Out of the Box Impressions and Experience
The Kodak EasyShare all-in-one printer is aimed at the Small or Home Office user, or those people who need to do a little bit more than average. As far as your paper-related needs go, this device can handle just about anything — printing (double-sided), scanning (up to 600 dpi), copying, faxing (complete with phone book), and photo printing.
Most of these things it can even do without a computer attached. Moreover, it features some advanced on board software, with an interactive LCD panel, which allows you to tweak the settings. This means that you can do things like set the print quality, zoom, number of copies, or even the duplex settings of a copy job without even using a computer at all. Frankly, this device is probably worth it just for those features alone, and the fact that it can also act as a printer is just a bonus.
There only technical problem with the 5500 is that while it does have a scanner/copier document feeder, the document feeder can only scan one side of a piece of paper. So, while you can print out documents in duplex, you can’t scan them back in without some manual intervention.
I also would have liked to see a network port on the back in addition to a USB port. This would allow you to put the printer further away from your computer, and also make it easier to share with all the computers in our house or office. With all the features that the 5500 provides, you won’t be the only one wanting to use it if there are any other computer users on your network.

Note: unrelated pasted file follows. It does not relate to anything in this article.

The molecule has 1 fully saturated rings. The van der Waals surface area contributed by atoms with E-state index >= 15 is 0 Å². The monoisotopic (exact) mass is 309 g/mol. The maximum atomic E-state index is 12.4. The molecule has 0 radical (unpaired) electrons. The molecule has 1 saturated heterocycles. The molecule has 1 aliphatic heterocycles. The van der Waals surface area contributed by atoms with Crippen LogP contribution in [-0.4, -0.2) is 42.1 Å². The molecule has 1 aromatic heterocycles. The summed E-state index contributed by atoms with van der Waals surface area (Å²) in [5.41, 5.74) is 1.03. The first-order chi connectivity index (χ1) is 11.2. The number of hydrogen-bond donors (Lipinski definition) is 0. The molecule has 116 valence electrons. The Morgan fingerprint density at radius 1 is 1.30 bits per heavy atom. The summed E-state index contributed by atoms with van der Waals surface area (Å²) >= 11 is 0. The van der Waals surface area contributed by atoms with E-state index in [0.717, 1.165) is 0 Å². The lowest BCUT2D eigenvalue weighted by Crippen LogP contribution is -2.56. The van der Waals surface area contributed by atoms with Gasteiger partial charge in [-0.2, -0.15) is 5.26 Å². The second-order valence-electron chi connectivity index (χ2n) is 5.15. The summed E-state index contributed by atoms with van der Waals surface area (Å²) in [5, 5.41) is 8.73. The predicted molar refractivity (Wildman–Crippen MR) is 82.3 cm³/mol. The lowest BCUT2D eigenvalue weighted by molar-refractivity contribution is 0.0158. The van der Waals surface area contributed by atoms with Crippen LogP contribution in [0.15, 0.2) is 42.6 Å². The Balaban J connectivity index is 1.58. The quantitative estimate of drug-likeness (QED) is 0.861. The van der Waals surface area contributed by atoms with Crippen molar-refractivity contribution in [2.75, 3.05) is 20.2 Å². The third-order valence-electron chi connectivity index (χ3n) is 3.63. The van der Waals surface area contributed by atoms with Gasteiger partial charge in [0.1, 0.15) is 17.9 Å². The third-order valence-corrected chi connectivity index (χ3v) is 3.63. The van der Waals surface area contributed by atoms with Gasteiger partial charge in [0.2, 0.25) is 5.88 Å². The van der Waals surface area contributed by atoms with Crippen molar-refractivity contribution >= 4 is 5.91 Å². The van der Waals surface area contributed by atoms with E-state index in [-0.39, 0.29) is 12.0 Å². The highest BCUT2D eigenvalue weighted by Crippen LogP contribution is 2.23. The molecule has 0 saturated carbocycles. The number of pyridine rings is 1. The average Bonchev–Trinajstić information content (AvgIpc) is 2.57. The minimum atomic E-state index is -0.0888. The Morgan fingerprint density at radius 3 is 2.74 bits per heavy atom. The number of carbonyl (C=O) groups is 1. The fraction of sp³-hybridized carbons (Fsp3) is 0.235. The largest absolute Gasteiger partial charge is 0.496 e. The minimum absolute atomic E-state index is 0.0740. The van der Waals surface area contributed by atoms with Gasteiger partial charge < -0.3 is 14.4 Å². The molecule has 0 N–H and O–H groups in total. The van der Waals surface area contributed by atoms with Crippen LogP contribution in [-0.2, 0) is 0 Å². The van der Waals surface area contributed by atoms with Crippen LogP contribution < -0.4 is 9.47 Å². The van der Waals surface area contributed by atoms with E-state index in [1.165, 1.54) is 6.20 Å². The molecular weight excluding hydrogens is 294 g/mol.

The trade off for all these features is that the EasyShare 5500 is a reasonably large device. This is probably not something you want to stick next to your monitor, unless you have one of the larger desks out there. You also won’t be able to put it on most shelves in a bookcase or desk, as it is pretty deep. The paper feeder for the multi-page copier/scanner, while an excellent feature, means that the top of the printer is delicate, and you won’t want it to be anywhere that things can fall on it (like some messy home offices I’ve seen).
Also, out of the box, the 5500 is one of the most intimidating printer’s I’ve had to set up, with lots and lots of tape to remove from delicate parts, and some reasonably forceful installation of the printer head marked “DELICATE” all over. However, Kodak does provide a nice and easy 9-step “getting started” guide. While the pictures make it very straightforward, you don’t even get to the software until step 9.
The Printer Experience
When first powering on, the 5500 lets you choose a language for its on-screen menu, and goes through a calibration routine. This involves it printing out a photograph, and then scanning it back in to check its work. This is much better than single-purpose printers, for which you have to manually correct the heads.
Another interesting note is that this printer didn’t come with a USB cable in order to connect it to a computer. This was a pretty glaring omission, as they couldn’t include an inexpensive cable on a several hundred dollar product.
The computer-less operation is really a breeze. You can print or scan items to a built-in compact-flash or SD-card slot, utilize the Fax or photocopy features without missing a beat. You can also connect your digital camera to one of two USB ports on the front.
Unfortunately, it didn’t seem to like the 2 GB SD-card I tried with it. It seemed to hang on “Reading. Please wait…” whenever I inserted it.
The OS Experience
I’m generally not a big fan of vendor-supplied software. I personally think that they tend to be quite bloated, and every vendor seems to want to load up their software in the System Tray.